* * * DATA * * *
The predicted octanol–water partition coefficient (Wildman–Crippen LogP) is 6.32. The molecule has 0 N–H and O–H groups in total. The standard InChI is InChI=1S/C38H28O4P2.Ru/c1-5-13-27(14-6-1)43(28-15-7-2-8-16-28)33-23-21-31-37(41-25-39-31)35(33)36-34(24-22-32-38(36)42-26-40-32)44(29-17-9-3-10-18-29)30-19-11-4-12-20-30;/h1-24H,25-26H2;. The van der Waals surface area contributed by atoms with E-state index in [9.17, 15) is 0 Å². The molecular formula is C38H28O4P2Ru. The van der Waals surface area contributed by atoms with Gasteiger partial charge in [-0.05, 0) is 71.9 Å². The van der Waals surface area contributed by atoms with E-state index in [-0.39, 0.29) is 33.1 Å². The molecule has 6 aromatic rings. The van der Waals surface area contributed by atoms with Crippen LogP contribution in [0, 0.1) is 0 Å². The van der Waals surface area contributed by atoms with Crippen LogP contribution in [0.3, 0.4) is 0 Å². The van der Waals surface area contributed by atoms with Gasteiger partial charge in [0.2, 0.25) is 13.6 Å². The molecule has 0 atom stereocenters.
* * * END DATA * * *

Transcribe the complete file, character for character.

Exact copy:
The predicted octanol–water partition coefficient (Wildman–Crippen LogP) is 6.32. The molecule has 0 N–H and O–H groups in total. The standard InChI is InChI=1S/C38H28O4P2.Ru/c1-5-13-27(14-6-1)43(28-15-7-2-8-16-28)33-23-21-31-37(41-25-39-31)35(33)36-34(24-22-32-38(36)42-26-40-32)44(29-17-9-3-10-18-29)30-19-11-4-12-20-30;/h1-24H,25-26H2;. The van der Waals surface area contributed by atoms with E-state index in [9.17, 15) is 0 Å². The molecular formula is C38H28O4P2Ru. The van der Waals surface area contributed by atoms with Gasteiger partial charge in [-0.05, 0) is 71.9 Å². The van der Waals surface area contributed by atoms with E-state index in [-0.39, 0.29) is 33.1 Å². The molecule has 6 aromatic rings. The van der Waals surface area contributed by atoms with Crippen LogP contribution in [0, 0.1) is 0 Å². The van der Waals surface area contributed by atoms with Crippen LogP contribution in [0.3, 0.4) is 0 Å². The van der Waals surface area contributed by atoms with Gasteiger partial charge in [0.2, 0.25) is 13.6 Å². The molecule has 0 atom stereocenters.